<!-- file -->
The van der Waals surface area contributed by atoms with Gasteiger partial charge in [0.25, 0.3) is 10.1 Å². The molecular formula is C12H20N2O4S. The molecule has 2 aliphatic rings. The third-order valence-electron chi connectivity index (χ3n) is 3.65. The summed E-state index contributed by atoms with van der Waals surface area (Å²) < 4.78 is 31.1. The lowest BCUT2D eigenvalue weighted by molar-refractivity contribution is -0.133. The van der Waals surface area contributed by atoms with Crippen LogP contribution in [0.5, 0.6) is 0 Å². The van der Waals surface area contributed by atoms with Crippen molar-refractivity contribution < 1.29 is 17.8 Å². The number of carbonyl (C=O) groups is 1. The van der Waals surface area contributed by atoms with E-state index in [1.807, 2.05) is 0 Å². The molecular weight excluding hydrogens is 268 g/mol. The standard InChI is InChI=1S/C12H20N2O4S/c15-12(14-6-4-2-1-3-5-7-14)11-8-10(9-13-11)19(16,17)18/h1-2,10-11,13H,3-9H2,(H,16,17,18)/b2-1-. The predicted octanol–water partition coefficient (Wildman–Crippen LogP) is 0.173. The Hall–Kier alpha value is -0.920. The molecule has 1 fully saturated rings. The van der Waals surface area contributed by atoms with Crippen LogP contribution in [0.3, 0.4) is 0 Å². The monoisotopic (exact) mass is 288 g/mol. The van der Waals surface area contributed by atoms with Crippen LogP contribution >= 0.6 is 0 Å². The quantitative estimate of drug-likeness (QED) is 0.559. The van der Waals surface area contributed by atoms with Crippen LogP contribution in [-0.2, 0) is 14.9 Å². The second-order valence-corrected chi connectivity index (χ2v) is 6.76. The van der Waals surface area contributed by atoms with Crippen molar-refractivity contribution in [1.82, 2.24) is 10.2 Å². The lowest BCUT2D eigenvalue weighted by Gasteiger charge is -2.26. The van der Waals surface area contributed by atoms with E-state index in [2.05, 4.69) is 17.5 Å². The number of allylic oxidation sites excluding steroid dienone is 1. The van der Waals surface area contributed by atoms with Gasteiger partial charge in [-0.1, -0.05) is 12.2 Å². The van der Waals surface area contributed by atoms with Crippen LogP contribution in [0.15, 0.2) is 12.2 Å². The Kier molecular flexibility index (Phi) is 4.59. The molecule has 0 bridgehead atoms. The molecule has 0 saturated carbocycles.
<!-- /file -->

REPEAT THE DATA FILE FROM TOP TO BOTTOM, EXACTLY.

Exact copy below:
The van der Waals surface area contributed by atoms with Gasteiger partial charge in [0.25, 0.3) is 10.1 Å². The molecular formula is C12H20N2O4S. The molecule has 2 aliphatic rings. The third-order valence-electron chi connectivity index (χ3n) is 3.65. The summed E-state index contributed by atoms with van der Waals surface area (Å²) < 4.78 is 31.1. The lowest BCUT2D eigenvalue weighted by molar-refractivity contribution is -0.133. The van der Waals surface area contributed by atoms with Crippen LogP contribution in [0.5, 0.6) is 0 Å². The van der Waals surface area contributed by atoms with Crippen molar-refractivity contribution < 1.29 is 17.8 Å². The number of carbonyl (C=O) groups is 1. The van der Waals surface area contributed by atoms with E-state index in [1.807, 2.05) is 0 Å². The molecular weight excluding hydrogens is 268 g/mol. The standard InChI is InChI=1S/C12H20N2O4S/c15-12(14-6-4-2-1-3-5-7-14)11-8-10(9-13-11)19(16,17)18/h1-2,10-11,13H,3-9H2,(H,16,17,18)/b2-1-. The predicted octanol–water partition coefficient (Wildman–Crippen LogP) is 0.173. The Hall–Kier alpha value is -0.920. The molecule has 1 fully saturated rings. The van der Waals surface area contributed by atoms with Crippen LogP contribution in [0.3, 0.4) is 0 Å². The monoisotopic (exact) mass is 288 g/mol. The van der Waals surface area contributed by atoms with Crippen LogP contribution >= 0.6 is 0 Å². The quantitative estimate of drug-likeness (QED) is 0.559. The van der Waals surface area contributed by atoms with Crippen LogP contribution in [-0.2, 0) is 14.9 Å². The second-order valence-corrected chi connectivity index (χ2v) is 6.76. The van der Waals surface area contributed by atoms with Crippen molar-refractivity contribution in [1.82, 2.24) is 10.2 Å². The lowest BCUT2D eigenvalue weighted by Gasteiger charge is -2.26. The van der Waals surface area contributed by atoms with E-state index in [2.05, 4.69) is 17.5 Å². The number of allylic oxidation sites excluding steroid dienone is 1. The van der Waals surface area contributed by atoms with Gasteiger partial charge in [-0.1, -0.05) is 12.2 Å². The van der Waals surface area contributed by atoms with Crippen LogP contribution in [0.15, 0.2) is 12.2 Å². The Kier molecular flexibility index (Phi) is 4.59. The molecule has 0 bridgehead atoms. The molecule has 0 saturated carbocycles.